Wednesday, June 25, 2008

This isn't pop

More mature readers may be able to dredge from the recesses of their stewed memories the misunderstanding I had with Simon Reynolds a couple of years back over the odd behaviour of his US publishers.

So here's something (from an interview Reynolds recently gave to ReadySteadyBook) with which I couldn't agree more:

I used to have this stance that music writing should focus on pure sound, a sort of reaction against the over-emphasis on lyrics, biography, etc -- which to me at the time (late Eighties) seemed to be an evasion of the sonic, and linked to lingering hang-ups from the punk and postpunk era that constantly sought to validate music through its relevance, political content, redeeming social value, etc. Being all hopped up on Roland Barthes and the rest of the French theory crew, I was trying to do writing that was purely about jouissance, focusing on that aspect of music to do with ecstasy, convulsive bliss, ego-loss, excess, oblivion, etc. Today I think that stance, while understandable in its context (opposing the middlebrow rock critic fixation on lyrics and meaning, which never seems to go away), was misguided, in so far as pop/rock has never been purely about music alone. It's a hybrid art form, radically impure, with a whole other set of factors being as important as the sound: lyrics, persona, biography, performance, the broader social and cultural context, the discourse at any given time around music (including criticism), the design and packaging of records, the way fans make use of the music and invents its meanings, and quite a few other frames.

Part of the reason that concentrating on the secondary factors is so important is that few writers about pop music have more than a rudimentary technical knowledge of the subject; and even fewer of their readers could tell a countermelody from a contrabassoon. Jarvis Cocker once told a music hack that he pitied him, "because you'll never get anywhere near to what you're trying to write about." So you communicate the essence of your subject by allegory and metaphor, by writing about something else.

Which may also explain why I'm still fascinated by music, even if I've stopped listening to it.


patroclus said...

Are we to infer from this that yer man Reynolds has stopped reading Barthes and started reading Henry Jenkins?

And surely all artworks - not just pop songs - are embedded in a wider cultural context? I wouldn't call that 'radical impurity', just unavoidable.

Rimshot said...

I can't belive I've never before heard/read or considered using "middlebrow". How wonderful!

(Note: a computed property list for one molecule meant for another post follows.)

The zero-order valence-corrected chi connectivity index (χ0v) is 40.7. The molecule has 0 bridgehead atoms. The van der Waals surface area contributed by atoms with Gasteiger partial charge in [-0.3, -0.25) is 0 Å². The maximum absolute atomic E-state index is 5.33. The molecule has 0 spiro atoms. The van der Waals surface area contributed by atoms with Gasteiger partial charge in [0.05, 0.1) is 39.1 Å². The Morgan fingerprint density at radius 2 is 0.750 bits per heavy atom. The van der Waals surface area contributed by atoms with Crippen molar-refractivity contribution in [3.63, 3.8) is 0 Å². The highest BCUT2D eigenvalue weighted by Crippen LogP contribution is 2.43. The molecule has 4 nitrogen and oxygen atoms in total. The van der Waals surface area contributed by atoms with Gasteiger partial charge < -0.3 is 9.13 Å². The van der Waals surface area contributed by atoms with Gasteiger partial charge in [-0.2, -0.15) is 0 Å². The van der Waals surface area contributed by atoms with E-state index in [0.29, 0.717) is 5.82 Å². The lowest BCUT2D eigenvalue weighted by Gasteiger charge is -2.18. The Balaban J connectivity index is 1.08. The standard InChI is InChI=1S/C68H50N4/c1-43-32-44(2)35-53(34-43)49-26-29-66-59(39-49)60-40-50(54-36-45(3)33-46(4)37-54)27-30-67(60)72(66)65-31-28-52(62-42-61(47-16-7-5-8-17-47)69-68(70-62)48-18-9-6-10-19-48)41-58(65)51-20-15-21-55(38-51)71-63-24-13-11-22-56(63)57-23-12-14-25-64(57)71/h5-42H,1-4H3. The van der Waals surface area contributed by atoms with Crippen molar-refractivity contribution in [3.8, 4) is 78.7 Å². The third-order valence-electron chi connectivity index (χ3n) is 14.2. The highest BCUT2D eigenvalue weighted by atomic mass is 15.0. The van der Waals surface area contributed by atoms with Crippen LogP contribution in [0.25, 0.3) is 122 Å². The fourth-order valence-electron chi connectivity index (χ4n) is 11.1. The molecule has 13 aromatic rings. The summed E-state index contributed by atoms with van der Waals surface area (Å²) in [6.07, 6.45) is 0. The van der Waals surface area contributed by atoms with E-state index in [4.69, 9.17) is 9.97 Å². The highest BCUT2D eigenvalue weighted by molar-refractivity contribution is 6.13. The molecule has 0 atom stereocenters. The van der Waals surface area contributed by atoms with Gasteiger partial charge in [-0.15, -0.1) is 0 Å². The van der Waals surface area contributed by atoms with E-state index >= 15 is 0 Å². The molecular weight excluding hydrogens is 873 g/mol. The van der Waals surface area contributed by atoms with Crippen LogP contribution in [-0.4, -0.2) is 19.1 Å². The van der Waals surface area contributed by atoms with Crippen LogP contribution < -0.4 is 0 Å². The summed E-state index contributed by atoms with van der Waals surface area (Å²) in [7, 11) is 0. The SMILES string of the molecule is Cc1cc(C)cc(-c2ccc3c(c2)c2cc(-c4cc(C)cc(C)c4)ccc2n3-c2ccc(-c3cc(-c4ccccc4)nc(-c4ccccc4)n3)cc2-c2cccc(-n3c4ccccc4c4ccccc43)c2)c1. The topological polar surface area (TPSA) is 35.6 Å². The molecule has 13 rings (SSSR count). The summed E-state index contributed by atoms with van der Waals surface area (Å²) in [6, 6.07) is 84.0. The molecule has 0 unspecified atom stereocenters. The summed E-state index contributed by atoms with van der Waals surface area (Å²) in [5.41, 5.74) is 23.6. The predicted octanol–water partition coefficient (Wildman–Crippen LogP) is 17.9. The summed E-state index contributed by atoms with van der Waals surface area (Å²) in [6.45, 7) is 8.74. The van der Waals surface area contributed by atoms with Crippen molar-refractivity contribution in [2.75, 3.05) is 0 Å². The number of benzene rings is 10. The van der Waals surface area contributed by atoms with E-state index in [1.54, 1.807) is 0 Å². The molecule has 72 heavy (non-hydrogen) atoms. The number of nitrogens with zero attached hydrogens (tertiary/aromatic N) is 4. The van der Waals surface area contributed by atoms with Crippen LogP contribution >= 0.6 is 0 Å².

Being (minisculey) musical, I'm not sure I have the right to comment on the non-musical music reviewer/critic/writer, but I don't see a problem with it. I don't imagine every Art (note the capital) afficianado is a painter or sculptor. One knows what one likes and with a bit of investigation, the jist is not that mystical.

Just a bunch of pish-toshery to add to the fascade of wonder and mystery. I would simply advise one not to look behind the curtain, because the wizard is not that impressive once you've seen him up close.

garfer said...

Didn't Paul Morley give up rock journalism when he was 25 because he thought he was too old?

Sadly I recently heard him pontificating on the Sugar Babes, which says it all really.

Billy said...

One of the best things about popular music is that you can write about it convincingly without knowing much about the technical side.

Tim Footman said...

Fair point, Patroclus, but it's much easier to consider some art forms - classical music, abstract painting - in a decontextualised manner, than others. You just deal with the content. Whereas it's perfectly fair (as far as I'm concerned) to base one's reaction to a pop song on the tightness of the singer's trouser, or whether the drummer votes Conservative. (At a slight tangent, Miranda Sawyer recently said that she finds it impossible to write about classical music unless it's very bad.)

Pish-toshery (the village next to Balamory, surely?) is what it's all about, Rimshot.

Garfer: He'd probably argue that his retirement was a hyperreal illusion, caused by too much Kraftwerk.

Not just that, Billy, you can play the stuff with no knowledge whatsoever. In OW's words: "I don’t play accurately - any one can play accurately - but I play with wonderful expression."